It’s not easy to figure out what kind of discipline works for your child. There is lots of trial and error, and what works at one stage doesn’t necessarily keep working. At some point, most parents, even those who might not engage in physical discipline, resort to yelling at children when they do something wrong. But a recent report says that yelling — particularly when it involves swearing, cursing or calling a name– is not effective and can be as harmful to adolescent development as physical discipline.
The study looked at an economically and racially mixed group of 13 and 14 year olds living with both parents. It found that rather than minimizing bad behavior, harsh verbal discipline can lead to increased adolescent behavior problems and symptoms of depression. The study suggested that parental insults and heavy criticism can interfere with adolescents’ sense of self-worth and identity and can be interpreted by adolescents as parental rejection and hostility. Interestingly, the study also found that the presence of parental “warmth”, such as the degree of bonding, affection and emotional support between parent and child, does not change the effects of harsh verbal discipline.
The study also found that there is a vicious cycle: harsh verbal discipline is more likely to be present when adolescents misbehave, and such discipline contributes to the continuation of misbehavior. The study concluded that programs should target both mothers and fathers to educate them about the negative outcomes of harsh verbal discipline and should also educate the child about how their behavior influences their parents’ disciplinary strategies.
So what can a parent of an adolescent do for effective discipline? Here are a couple of suggestions to try:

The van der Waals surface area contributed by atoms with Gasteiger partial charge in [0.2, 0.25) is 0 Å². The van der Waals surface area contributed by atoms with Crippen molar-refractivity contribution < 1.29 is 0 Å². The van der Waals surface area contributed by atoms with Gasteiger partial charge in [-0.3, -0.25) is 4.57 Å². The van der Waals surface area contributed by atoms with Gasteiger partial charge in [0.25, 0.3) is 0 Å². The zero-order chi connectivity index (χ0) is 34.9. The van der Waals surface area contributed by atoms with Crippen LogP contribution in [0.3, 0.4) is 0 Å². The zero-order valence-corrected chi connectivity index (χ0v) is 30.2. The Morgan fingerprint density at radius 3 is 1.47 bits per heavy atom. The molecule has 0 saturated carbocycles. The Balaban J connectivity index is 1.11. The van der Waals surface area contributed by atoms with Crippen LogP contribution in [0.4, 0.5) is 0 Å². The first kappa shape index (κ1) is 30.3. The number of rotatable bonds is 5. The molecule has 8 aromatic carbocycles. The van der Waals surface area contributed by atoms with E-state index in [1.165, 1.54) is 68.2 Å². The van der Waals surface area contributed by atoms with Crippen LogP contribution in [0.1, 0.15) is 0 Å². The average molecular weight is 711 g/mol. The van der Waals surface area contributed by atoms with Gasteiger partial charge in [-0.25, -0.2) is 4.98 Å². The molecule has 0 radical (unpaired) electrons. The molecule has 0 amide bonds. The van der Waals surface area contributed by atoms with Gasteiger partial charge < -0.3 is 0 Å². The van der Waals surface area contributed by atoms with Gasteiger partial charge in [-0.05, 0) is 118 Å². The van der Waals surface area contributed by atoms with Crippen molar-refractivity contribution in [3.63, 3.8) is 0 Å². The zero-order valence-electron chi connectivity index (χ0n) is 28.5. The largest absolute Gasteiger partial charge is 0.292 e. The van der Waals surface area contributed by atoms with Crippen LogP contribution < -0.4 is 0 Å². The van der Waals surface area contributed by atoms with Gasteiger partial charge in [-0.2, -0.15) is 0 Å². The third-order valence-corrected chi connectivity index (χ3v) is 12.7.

1. Moderate your tone of voice and try not to be sarcastic or use demeaning words. Try to get your point across in a conversational but firm tone, without using curse words or calling thechild a bad name, like “stupid” or “dumb”.
2. Have a discussion with the child and let him or her know why the behavior is a problem and why it is important to you. Try to get the child to express his or her point of view and see if you can come up with a strategy for going forward. Consider getting the child to suggest an appropriate consequence if he or she engages in the problematic behavior again.
3. Pick your fights and tailor the consequences. Kids are not perfect and not everything rises to the same level of concern. Figure out what is important to you, make those ground rules clear to your child, and then impose serious consequences for violations of your key rules, like curfew, drinking, drugs, taking the car without permission, not doing homework, etc. Other misbehavior or failures like not cleaning up after themselves or doing chores can have lesser consequences suited to the behavior.
4. If you do end up yelling, acknowledge your mistake, apologize and offer the child a chance to talk it out. This shows the child a positive way to approach mistakes and misconduct.
These are just a few suggestions. Please share with Beccastone readers what works for you and how you have come up with effective disciplinary techniques. You can check out how one Beccastone mother used a creative approach to getting her daughter to stop using curse words.